Secondly, we do celebrate White holidays: Oktoberfest, St. Patrick’s Day, arguably Columbus Day. Not to mention our entire society is [tilted toward] celebrating Whiteness. What I try to tell people is, Look at your ancestors. Most White people can point to a single village. I’ll use myself as an example. I can point to a single village in Sweden. I know exactly where my people are from. That’s why I take a lot of pride in my Scandinavian heritage.
Whereas with Black folks—and other people of color, but especially Black folks—the reason they celebrate Black culture is because their culture, everything Blacks had, was ripped away from them when they were taken from Africa. So that’s why it’s celebrated; that’s why it’s important.
Most White folks will deny that they have White privilege.
Because it’s the counter narrative to hundreds of years of systemic murder, oppression, just brutal slavery. That’s why we celebrate Black culture, because that’s all most folks have.
The conversation we have to have is how can we look at ourselves and say, “I’m benefitting from this culture that has been built to only make sure people that look like me get the advantage.”
And, obviously, the topic of privilege comes up, and most White folks will deny that they have White privilege. They’ll say things like, “I pulled myself up by my bootstraps” or “My grandfather started his own business.”
It’s hard to get people out of that mindset.
[We] start explaining to them that “I’m sure your grandfather was a hardworking man, I’d never doubt that he was. But the fact that he was able to do that, and given that opportunity, I can promise you that postwar United States, a Black man applying to that same position definitely would not have gotten it.”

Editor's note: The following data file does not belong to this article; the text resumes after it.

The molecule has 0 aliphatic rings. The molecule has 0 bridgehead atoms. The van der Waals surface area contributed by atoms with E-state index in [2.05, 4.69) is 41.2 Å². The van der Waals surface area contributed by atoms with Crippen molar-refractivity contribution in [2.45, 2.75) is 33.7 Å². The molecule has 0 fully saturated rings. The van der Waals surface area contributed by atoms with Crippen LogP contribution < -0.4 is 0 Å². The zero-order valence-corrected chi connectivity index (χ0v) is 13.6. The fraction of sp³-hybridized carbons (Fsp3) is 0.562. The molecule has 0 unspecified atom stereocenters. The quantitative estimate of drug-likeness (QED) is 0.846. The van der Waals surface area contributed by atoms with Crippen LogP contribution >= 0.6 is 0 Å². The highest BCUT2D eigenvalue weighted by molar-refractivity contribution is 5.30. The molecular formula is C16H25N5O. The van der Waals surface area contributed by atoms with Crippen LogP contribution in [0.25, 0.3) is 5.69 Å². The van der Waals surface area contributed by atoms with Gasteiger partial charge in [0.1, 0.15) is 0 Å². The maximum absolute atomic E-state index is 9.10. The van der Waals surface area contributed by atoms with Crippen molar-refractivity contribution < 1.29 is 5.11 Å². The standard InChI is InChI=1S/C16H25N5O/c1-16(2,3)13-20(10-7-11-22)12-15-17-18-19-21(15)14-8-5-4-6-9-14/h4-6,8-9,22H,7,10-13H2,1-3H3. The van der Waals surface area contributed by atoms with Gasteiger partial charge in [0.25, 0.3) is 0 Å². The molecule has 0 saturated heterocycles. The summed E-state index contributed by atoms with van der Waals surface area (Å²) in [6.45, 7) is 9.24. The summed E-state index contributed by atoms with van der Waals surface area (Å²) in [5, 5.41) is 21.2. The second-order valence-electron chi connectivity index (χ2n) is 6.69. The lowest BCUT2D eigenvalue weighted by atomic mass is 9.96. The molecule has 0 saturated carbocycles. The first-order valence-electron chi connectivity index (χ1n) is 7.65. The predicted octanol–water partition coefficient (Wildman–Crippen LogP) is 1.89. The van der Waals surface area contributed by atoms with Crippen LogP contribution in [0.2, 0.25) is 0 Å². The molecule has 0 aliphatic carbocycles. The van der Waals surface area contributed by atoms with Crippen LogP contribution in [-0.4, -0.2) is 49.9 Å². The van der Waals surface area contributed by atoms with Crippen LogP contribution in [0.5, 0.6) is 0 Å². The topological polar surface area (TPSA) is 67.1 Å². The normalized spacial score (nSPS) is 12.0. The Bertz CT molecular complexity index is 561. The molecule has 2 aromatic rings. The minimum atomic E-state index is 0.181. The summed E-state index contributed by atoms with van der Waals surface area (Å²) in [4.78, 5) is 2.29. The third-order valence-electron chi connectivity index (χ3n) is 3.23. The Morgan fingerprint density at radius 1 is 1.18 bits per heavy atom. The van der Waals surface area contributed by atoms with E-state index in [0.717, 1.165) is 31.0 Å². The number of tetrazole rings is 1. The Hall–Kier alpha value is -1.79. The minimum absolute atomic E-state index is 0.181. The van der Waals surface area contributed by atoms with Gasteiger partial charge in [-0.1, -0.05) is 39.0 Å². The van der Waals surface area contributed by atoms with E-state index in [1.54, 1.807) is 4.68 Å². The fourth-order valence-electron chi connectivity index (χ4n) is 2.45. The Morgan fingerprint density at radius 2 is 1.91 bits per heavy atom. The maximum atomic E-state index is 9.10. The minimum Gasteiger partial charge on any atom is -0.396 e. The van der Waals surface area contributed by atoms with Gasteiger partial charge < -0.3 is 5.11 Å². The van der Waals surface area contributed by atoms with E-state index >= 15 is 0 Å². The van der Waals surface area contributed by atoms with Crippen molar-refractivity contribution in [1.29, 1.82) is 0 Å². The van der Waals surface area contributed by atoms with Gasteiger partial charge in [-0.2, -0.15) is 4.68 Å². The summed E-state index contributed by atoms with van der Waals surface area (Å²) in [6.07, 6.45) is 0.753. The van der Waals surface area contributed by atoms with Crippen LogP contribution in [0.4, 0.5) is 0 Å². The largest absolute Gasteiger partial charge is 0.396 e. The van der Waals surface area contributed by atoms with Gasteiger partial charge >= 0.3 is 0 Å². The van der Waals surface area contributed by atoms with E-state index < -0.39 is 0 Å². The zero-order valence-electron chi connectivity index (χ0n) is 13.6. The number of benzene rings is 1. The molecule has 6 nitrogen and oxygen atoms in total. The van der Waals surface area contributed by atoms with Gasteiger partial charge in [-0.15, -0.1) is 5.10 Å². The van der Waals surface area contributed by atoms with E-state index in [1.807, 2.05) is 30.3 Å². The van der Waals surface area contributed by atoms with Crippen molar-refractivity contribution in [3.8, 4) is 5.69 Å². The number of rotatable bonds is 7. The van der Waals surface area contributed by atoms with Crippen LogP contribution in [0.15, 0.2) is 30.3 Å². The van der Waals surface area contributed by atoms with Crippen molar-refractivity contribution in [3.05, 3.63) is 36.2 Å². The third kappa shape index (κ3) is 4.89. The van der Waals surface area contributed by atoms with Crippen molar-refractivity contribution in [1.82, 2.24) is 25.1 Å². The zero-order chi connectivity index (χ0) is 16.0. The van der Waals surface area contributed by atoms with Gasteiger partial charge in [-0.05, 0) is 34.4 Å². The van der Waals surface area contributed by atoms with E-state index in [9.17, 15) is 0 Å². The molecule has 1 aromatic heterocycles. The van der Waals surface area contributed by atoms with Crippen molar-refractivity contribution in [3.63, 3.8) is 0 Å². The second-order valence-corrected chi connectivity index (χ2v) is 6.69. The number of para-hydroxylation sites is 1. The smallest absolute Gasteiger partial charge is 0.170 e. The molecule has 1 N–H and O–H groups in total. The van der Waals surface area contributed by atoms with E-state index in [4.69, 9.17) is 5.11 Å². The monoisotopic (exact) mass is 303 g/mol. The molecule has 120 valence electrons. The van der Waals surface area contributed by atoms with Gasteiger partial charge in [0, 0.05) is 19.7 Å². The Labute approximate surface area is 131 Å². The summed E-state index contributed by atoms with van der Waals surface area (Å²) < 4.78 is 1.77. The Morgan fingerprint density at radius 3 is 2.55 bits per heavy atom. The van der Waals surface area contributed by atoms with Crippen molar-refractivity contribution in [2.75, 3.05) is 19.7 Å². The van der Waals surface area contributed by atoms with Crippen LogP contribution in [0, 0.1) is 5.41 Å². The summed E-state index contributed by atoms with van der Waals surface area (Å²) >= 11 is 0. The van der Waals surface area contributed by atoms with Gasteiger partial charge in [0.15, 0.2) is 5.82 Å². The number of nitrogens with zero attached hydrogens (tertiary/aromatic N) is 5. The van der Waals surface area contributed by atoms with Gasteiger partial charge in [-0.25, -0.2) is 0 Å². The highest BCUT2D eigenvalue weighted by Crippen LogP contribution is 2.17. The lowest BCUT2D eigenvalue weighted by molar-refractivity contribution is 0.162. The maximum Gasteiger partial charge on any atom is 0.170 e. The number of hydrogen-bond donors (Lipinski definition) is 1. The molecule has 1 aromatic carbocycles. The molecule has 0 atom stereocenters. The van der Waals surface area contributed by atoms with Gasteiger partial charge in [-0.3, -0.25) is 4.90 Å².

Jeffries: Along the lines of the “I pulled myself up by my bootstraps” mindset, I’m sure you also get folks who say, “Why should we poor and working-class Whites care about what’s happening to Blacks and other people of color when we’re struggling, too?” Especially, when the issue of crime is brought up.
Brett: We get a lot of reactionary questions, and it keeps us on our toes. But it makes our practice better. What we try to explain is that Black communities have their own set of problems just as other communities have their set of problems.
The difference is White communities have the support of the state. For example, [when] a Black family moves into a primarily White neighborhood, then the housing values tend to go down. So what happens? The state intervenes and then makes the price of housing so high that then that Black family has to leave. That’s one example of how the state supports White supremacy. I’ve given that example a whole lot, and it tends to resonate with people.